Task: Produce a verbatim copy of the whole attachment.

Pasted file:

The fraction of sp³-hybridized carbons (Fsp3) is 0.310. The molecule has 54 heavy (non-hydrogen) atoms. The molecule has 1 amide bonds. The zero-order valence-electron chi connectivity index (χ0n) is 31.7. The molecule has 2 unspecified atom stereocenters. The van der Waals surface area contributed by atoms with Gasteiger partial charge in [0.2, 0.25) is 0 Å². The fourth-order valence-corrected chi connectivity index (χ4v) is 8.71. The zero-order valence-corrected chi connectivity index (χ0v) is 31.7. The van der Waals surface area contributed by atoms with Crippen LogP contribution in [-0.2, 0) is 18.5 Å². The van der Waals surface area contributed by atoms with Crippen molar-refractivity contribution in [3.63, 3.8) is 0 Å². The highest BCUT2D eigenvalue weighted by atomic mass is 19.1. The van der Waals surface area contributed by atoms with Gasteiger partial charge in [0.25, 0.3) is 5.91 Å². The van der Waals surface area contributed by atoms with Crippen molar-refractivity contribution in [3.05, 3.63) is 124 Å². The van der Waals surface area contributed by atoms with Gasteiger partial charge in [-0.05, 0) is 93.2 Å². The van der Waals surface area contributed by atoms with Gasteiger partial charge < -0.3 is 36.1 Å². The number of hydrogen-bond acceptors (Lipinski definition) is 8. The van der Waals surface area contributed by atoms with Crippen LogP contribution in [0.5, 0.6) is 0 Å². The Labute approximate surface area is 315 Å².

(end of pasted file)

The fraction of sp³-hybridized carbons (Fsp3) is 0.310. The molecule has 54 heavy (non-hydrogen) atoms. The molecule has 1 amide bonds. The zero-order valence-electron chi connectivity index (χ0n) is 31.7. The molecule has 2 unspecified atom stereocenters. The van der Waals surface area contributed by atoms with Gasteiger partial charge in [0.2, 0.25) is 0 Å². The fourth-order valence-corrected chi connectivity index (χ4v) is 8.71. The zero-order valence-corrected chi connectivity index (χ0v) is 31.7. The van der Waals surface area contributed by atoms with Crippen LogP contribution in [-0.2, 0) is 18.5 Å². The van der Waals surface area contributed by atoms with Crippen molar-refractivity contribution in [3.63, 3.8) is 0 Å². The highest BCUT2D eigenvalue weighted by atomic mass is 19.1. The van der Waals surface area contributed by atoms with Gasteiger partial charge in [0.25, 0.3) is 5.91 Å². The van der Waals surface area contributed by atoms with Crippen molar-refractivity contribution in [3.05, 3.63) is 124 Å². The van der Waals surface area contributed by atoms with Gasteiger partial charge in [-0.05, 0) is 93.2 Å². The van der Waals surface area contributed by atoms with Gasteiger partial charge < -0.3 is 36.1 Å². The number of hydrogen-bond acceptors (Lipinski definition) is 8. The van der Waals surface area contributed by atoms with Crippen LogP contribution in [0.5, 0.6) is 0 Å². The Labute approximate surface area is 315 Å².